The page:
The Emotional Essence of Brahms


WHAT was Brahms’s reputation thirty to thirty-five years ago? A strange reputation. At any rate, a not very favorable one. Serious but boring music. This was almost the unanimous opinion of the general public. It was very evident that the public preferred Beethoven to him. Compared to Brahms only Bruckner seemed duller, not to mention Max Reger, Mahler, and others, about whom it was better from a sense of decency and delicacy not even to speak. Now, of course, both musicians and the public think differently about Brahms. In the beginning of the ‘modern’ epoch, musicians also denied him. At that time Brahms seemed so old-fashioned, heavy, clumsy, and academic that the very mention of him compromised those who entertained for him even the feeblest sort of sympathy. In the blossoming years of Richard Strauss, Debussy, Ravel, and Scriabine only imagine what could have been the interest in Brahms who belonged entirely to the past, was closely bound with the history of music, evidently leaned toward classicism, did not distinguish himself by any sort of innovation or daring, and did not even try to distinguish himself. Years passed. In this epoch Brahms was completely forgotten. Among advanced musicians he was not mentioned. Even if he was played occasionally, it was only in a musically backward milieu, in which the conductors, themselves mediocre and devoid of talent, played for a conservative, routine, and academically minded public.

During these years of contempt for Brahms, modernism succeeded in reaching certain high peaks. Since that time much in it has withered, paled, and shown itself to be not nearly as remarkable as in the years of its first appearance. Together with this change appeared a humbler attitude toward the past; a greater regard for it came into being, and finally there began the socalled ‘revaluation of values.’ A revaluation of values is in itself almost an admission of some sort of defeat and failure. We always count up that which we have left at that moment when we realize that we are not able to squander any more.

And so it happened with the riches of sound accumulated during the modern epoch of musical impressionism in the pre-war years. These riches have proved to be less great than we thought. From this period remain Debussy, Ravel, and, with reservations, Richard Strauss. All the rest which was of value in that period did not belong to militant modernism, and had never been contemptuous of Brahms, being itself on the periphery of that attitude toward music which was dear to him.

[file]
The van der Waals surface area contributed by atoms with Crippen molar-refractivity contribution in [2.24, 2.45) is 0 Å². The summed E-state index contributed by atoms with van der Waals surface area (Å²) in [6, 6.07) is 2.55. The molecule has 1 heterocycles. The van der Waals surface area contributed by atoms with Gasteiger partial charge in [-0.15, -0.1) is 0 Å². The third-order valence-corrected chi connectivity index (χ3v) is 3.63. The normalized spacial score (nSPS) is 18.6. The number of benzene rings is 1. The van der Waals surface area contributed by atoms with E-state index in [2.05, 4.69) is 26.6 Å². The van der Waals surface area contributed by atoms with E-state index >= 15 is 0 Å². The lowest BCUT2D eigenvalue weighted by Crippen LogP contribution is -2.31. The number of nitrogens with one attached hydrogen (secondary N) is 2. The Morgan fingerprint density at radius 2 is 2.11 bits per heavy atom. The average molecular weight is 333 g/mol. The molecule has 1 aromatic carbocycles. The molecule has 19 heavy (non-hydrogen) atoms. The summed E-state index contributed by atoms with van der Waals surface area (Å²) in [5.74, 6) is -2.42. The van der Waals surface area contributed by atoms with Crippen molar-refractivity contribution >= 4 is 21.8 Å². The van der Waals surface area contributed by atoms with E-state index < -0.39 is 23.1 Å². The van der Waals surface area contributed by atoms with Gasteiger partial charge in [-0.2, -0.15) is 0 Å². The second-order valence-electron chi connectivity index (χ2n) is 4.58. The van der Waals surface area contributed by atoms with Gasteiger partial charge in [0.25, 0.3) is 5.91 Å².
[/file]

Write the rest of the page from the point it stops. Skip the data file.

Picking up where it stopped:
In what can one see the change in attitude toward Brahms at the present time? One can see it in the fact that, whereas formerly the ‘new’ musicians seldom denied him, now even those from the youth of the new generation, who do not love him at all, will be more apt to hide this and to be embarrassed by it rather than to show off and boast of their lack of recognition.

In this way, there have been established in our day two trends in attitude towards Brahms, two types of musicians: those who still love him, and those who have come to love him again.

These two trends have now met, but they are not synonymous. The attitude of those who have returned is perhaps more significant and valuable than the attitude of those who have, so to say, always remained true to him, as the former carries with it a new appreciation and a new understanding.

Would that this ‘ return ‘ were caused by pure motives — that is, only by interest in Brahms’s music itself and enthusiasm for it — and not by other motives, as for instance, the desire to hide behind Brahms in settling accounts with other musicians, which was characteristic in many ways of those who through the years had remained true to him. Brahms served them as a shield with which to protect themselves so as not to have to acknowledge, not to see, not to hear the new which was coming into life.

To make Brahms a defender of order, as many continue to do up to this time, is the sign of a not very serious approach to him. To value his music only for the pureness of its melodic contrapuntal line, for the gracefulness of writing and neatness of technique, is rather a poor occupation. Remember what Nietzsche wrote: ‘All is not good which is neat.’ Having dressed oneself in freshly washed rags one will be cleanly dressed, but in tatters. Now the respect of many musicians for Brahms is expressed in just this; for this reason, maybe, their own music gives us also the impression of ‘clean rags.’